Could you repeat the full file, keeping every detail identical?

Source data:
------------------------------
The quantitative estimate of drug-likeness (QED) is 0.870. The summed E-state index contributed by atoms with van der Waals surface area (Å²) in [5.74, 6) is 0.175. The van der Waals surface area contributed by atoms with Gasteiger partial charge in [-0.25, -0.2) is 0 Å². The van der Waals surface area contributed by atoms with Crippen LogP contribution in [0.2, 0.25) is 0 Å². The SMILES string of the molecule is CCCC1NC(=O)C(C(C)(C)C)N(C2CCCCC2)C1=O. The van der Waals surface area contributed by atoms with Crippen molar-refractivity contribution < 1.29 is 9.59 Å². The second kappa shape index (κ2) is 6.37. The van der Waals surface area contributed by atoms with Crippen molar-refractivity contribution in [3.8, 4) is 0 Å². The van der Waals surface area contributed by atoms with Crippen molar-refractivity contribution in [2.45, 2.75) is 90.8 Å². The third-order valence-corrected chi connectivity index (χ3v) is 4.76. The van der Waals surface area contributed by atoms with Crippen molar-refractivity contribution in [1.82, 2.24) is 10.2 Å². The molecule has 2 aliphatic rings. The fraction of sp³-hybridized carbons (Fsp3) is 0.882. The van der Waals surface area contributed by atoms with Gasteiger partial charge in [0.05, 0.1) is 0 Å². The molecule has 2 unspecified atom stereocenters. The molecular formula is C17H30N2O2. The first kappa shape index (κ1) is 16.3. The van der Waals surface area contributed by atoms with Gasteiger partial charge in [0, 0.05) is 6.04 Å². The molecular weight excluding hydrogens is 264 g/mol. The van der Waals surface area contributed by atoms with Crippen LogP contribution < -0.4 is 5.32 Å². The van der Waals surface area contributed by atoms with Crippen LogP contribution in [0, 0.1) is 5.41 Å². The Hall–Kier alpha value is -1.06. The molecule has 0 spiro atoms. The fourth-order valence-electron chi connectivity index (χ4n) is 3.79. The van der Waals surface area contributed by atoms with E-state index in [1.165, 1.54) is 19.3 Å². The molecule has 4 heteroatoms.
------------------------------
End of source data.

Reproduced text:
The quantitative estimate of drug-likeness (QED) is 0.870. The summed E-state index contributed by atoms with van der Waals surface area (Å²) in [5.74, 6) is 0.175. The van der Waals surface area contributed by atoms with Gasteiger partial charge in [-0.25, -0.2) is 0 Å². The van der Waals surface area contributed by atoms with Crippen LogP contribution in [0.2, 0.25) is 0 Å². The SMILES string of the molecule is CCCC1NC(=O)C(C(C)(C)C)N(C2CCCCC2)C1=O. The van der Waals surface area contributed by atoms with Crippen molar-refractivity contribution < 1.29 is 9.59 Å². The second kappa shape index (κ2) is 6.37. The van der Waals surface area contributed by atoms with Crippen molar-refractivity contribution in [3.8, 4) is 0 Å². The van der Waals surface area contributed by atoms with Crippen molar-refractivity contribution in [2.45, 2.75) is 90.8 Å². The third-order valence-corrected chi connectivity index (χ3v) is 4.76. The van der Waals surface area contributed by atoms with Crippen molar-refractivity contribution in [1.82, 2.24) is 10.2 Å². The molecule has 2 aliphatic rings. The fraction of sp³-hybridized carbons (Fsp3) is 0.882. The van der Waals surface area contributed by atoms with Gasteiger partial charge in [0.05, 0.1) is 0 Å². The molecule has 2 unspecified atom stereocenters. The molecular formula is C17H30N2O2. The first kappa shape index (κ1) is 16.3. The van der Waals surface area contributed by atoms with Gasteiger partial charge in [0, 0.05) is 6.04 Å². The molecular weight excluding hydrogens is 264 g/mol. The van der Waals surface area contributed by atoms with Crippen LogP contribution < -0.4 is 5.32 Å². The van der Waals surface area contributed by atoms with Crippen LogP contribution in [0, 0.1) is 5.41 Å². The Hall–Kier alpha value is -1.06. The molecule has 0 spiro atoms. The fourth-order valence-electron chi connectivity index (χ4n) is 3.79. The van der Waals surface area contributed by atoms with E-state index in [1.165, 1.54) is 19.3 Å². The molecule has 4 heteroatoms.